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FULL ARTICLE | EDITORIAL 
Electric LCV called StreetScooter  
Peter Schmidt | Editor

Published: Fri, 01st June 2018 15:11:16 GMT
 

Streetscooter DHL electric fleet

"To do your own thing in the complex vehicle manufacturing business hardly ever works. So what chance is there that Deutsche Post DHL, engineering and building its own electric light-commercial vehicle - will make it pay? 

Working within the autoindustry and looking out, product planners and product strategists all believe to have seen the future. Itís probably safe to say that most of them, looking at the future West European vehicle market, are seeing a gradual switch to electric propulsion. 

Thatís particularly for air-pollution sensitive inner cities. 

This segment, electrically powered commercials and taxis, could be profitable well before electric cars. 

All well and good. The problem with electric vehicle forecasts is however, the blatant absence of an agreed definition for when exactly that ĎNew Ageí electric vehicle future starts. 

Some see it as early as 2020, others from 2025 or even 2030. 

There is no way of knowing for sure. 

Whatever assumption is made, judged entirely on published news, the New Age vehicle future, powered principally by Volts rather than Octane, meant electrically powered cars capable of travelling purely on electric power for at least 50km or so. 

However, apart from perhaps abstract thoughts it seems, until fairly recently little was done about electrically powered vans capable of making pure economic sense.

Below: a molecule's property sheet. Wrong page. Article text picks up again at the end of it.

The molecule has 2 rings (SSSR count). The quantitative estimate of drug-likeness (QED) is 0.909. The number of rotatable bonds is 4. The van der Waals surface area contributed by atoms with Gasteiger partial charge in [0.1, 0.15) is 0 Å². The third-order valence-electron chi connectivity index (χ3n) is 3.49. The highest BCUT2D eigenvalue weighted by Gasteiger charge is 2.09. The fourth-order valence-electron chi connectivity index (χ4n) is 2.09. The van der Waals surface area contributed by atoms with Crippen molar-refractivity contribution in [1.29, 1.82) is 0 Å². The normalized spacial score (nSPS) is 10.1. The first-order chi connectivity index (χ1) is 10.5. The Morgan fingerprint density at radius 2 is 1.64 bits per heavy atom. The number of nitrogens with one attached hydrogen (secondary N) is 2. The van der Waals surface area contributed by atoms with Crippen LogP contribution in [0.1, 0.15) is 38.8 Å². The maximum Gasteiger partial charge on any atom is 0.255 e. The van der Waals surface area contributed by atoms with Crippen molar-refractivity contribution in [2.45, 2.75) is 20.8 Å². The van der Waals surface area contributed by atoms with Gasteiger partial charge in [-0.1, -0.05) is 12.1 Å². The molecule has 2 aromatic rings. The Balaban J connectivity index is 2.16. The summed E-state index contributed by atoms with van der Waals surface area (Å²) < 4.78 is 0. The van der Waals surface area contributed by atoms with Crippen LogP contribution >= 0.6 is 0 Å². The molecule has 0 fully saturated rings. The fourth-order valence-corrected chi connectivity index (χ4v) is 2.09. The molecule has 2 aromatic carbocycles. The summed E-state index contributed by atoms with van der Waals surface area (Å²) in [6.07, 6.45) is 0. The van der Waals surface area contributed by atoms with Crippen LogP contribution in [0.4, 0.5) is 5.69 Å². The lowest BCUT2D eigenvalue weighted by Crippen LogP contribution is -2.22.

Thatís not in 2025 or 2030, but in todayís cut-throat commercial world. 

The question is whether there is a commercially viable market for electric light commercials today? 

Geelyís Coventry based LEVC operation thinks so and has already installed capacity for 10,000 e-Powered taxis and same base LCVs, rising to 20,000 by 2022. 


Well, now we know there is another. 

Germanyís huge postal operation said the autoindustry was not interested in its requirement. 

Therefore it was left with no choice but to design and build its own fully electric van range. 

That it has done. 

Today Deutsche Post DHL Group says it is already using around 6,000 of these electric vehicles, which so far have covered over 26 million kilometres. 

Evidently, other commercial operators have shown interest and Deutsche Postís latest doubling in StreetScooter production capacity speaks volumes.

This Wednesday its second StreetScooter assembly plant started production. 

The new facility, working with just one shift, is capable of building 10,000 of its own electric vans, chassis cabs and drive-away front ends. 

With two plants operational thatís 20,000 units a year. 

Evidently more than it needs. 

To no oneís real surprise, the autoindustry is lost for words. Apart from Ford, which will service these StreetScooters. 

It is extremely rare that a complete novice in the field of vehicle design and volume production can establish a commercially viable toehold presence. 

Tesla? 

Yes it fits the bill but it still remains to be seen if the venture can eventually deliver sustainable and satisfactory financial returns for its shareholders. 

Evidently, the same goes for the electric van operation of Deutsche Post. 

Yes, it is far too early to say whether this will be a win-win. 

But given that every neighbouring country has a near identical postal service, chances are that for the cunning creators of the StreetScooter there is a good chance that the vital element of scale could soon be in reach.

Is there a business case for electrically powered light commercials? 

Hard-nosed Deutsche Post DHL and Geelyís LEVC UK operation seem to think so.   
 

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